The Eiffel Tower

With a total height of 1,052 feet (320 mt) and weight of 7000 tons, the Eiffel Tower was built from 1887 to 1889 to celebrate the technology progress and and engineering achievements of its age; an example of modern architecture, nowadays an icon of France and one of the most internationally recognized symbols of the world. The open-lattice wrought iron tower is located on the Champ de Mars in Paris, France.

It its visited by approx. 7,000,000 visitors each year, making it the most visited monument in the world; and architectural wonder.


The project was a proposal for the 1889 Exposition Universelle; which celebrated the 100th anniversary of the french revolution. The city wanted to built a monument in the Champ-de-Mars to honor this event, and to serve as the exposition’s entrance. The commission was granted to Eiffel’s construction firm, after they reviewed the plans and designs he submitted for the contest (which they won)

Although Gustave Eiffel usually receives full credit for the design of this architectural wonder, the original design is attributed to Maurice Koechlin and Émile Nouguier, two senior engineers of Eiffel’s firm. Stephen Sauvestre, the head of the company’s architecture department later contributed to the design as well. Construction begun in 1887. Each of the 18,000 pieces used to build the tower were prepared in Eiffel’s factory in Paris.

The tower brought a lot of controversy to Paris, as it was thought that it would be impossible to build, that it would interfere with the beauty of the city, and that the tower didn’t have any particular purpose but to show off french architecture. A petition with over 300 names was signed to avoid its construction.

This is an extract of the “Protest against the Tower of Monsieur Eiffel” in 1886.

“We come, we writers, painters, sculptors, architects, lovers of the beauty of Paris which was until now intact, to protest with all our strength and all our indignation, in the name of the underestimated taste of the French, in the name of French art and history under threat, against the erection in the very heart of our capital, of the useless and monstrous Eiffel Tower which popular ill-feeling, so often an arbiter of good sense and justice, has already christened the Tower of Babel. (…)

Is the City of Paris any longer to associate itself with the baroque and mercantile fancies of a builder of machines, thereby making itself irreparably ugly and bringing dishonour ? (…). To comprehend what we are arguing one only needs to imagine for a moment a tower of ridiculous vertiginous height dominating Paris,just like a gigantic black factory chimney, its barbarous mass overwhelming and humiliating all our monuments and belittling our works of architecture, which will just disappear before this stupefying folly.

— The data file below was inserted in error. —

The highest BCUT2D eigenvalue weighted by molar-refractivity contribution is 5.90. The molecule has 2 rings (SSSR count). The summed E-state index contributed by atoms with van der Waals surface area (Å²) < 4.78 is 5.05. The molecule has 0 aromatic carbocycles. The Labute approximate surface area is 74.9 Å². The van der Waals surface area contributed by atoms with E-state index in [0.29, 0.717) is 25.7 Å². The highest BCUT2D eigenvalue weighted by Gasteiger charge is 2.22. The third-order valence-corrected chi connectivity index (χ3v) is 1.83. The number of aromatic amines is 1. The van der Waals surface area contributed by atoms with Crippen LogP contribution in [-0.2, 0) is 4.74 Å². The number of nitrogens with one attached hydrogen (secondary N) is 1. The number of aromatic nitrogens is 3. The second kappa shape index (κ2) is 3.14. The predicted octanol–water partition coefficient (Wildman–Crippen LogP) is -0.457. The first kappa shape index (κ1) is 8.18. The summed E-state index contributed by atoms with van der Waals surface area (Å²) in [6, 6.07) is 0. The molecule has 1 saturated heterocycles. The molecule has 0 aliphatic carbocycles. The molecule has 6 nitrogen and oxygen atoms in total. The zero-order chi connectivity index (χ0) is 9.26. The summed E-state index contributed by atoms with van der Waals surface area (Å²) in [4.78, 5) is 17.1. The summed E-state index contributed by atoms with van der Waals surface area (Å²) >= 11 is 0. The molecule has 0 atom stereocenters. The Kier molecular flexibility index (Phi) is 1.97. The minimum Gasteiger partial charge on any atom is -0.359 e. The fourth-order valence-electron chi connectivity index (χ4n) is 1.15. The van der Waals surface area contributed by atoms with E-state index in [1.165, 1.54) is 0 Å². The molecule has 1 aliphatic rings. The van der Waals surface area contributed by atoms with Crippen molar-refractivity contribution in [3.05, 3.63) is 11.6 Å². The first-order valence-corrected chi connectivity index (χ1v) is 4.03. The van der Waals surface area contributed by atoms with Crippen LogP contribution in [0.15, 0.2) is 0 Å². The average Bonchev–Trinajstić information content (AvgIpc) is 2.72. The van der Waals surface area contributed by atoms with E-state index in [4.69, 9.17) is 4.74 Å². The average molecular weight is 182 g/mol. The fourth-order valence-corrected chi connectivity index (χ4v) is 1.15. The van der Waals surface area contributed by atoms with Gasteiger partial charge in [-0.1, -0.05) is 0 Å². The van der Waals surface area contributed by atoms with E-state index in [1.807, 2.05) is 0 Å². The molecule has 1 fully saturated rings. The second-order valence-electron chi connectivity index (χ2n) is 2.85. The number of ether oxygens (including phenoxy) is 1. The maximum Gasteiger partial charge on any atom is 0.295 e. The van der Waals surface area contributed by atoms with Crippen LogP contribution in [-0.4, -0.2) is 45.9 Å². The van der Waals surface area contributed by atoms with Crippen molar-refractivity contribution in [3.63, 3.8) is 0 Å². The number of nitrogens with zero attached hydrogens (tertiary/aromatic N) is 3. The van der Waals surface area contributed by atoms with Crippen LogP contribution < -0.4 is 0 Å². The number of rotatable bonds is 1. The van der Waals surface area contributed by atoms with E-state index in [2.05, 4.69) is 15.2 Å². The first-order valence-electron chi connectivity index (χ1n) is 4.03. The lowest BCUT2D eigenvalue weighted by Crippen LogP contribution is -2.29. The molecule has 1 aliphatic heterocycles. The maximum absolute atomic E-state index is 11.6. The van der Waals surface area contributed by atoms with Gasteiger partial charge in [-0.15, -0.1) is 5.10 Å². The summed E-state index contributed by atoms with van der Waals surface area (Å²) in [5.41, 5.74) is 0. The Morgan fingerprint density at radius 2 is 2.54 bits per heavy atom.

And for twenty years we shall see spreading across the whole city, a city shimmering with the genius of so many centuries, we shall see spreading like an ink stain, the odious shadow of this odious column of bolted metal.

The tower was invented to be a temporary exhibit and to last 20 years, however, it was saved thanks to its value as a radiotelegraph to the war, as well as the transmissions and telecommunications that needed the tower’s antenna to exist. The tower is still home to more than 120 antennas.

Hitler ordered its demolition in II World War when France was under German occupancy, but thankfully the command was never followed through. French resistance even cut the tower’s elevator cables to force the Nazis to climb it to hoist their flag.

It was the tallest structure in the world until the Chrysler Building in New York was built in 1930 and the Empire State in 1931. An antenna was added in 1957, increasing its height by 65 feet, and surpass the Chrysler Building (but not the Empire State). Nowadays it has been surpass by a number of buildings.

Eiffel Tower

The tower has three different levels or platforms for visitors, excluding the base, from where you can see how the machinery powers the elevators.

The first and second levels offer observatories as well as souvenir shops, 2 restaurants, a banquet hall, a bar, a post office and a gallery.

The third level provides exceptional panoramic views of Paris and its surroundings rom 905 feet (276 meters) above the ground, the higher observation deck accessible to the public in the European Union, as well as a meteorology lab, from where cosmic rays were discovered.

At night, this metallic structure sparkles with lights, which change every hour.


We have to consider the various limitations that architecture and engineering had back and the day, and the fact they were able to built such a tall and big structure in a short amount of time, under budget and that was also able to withstand the winds is nothing but amazing and admirable, as well as the fact that it was one of the first tall structures to have an elevator. There is no doubt why the Eiffel Tower is such an icon to the french as well as to the rest of the world.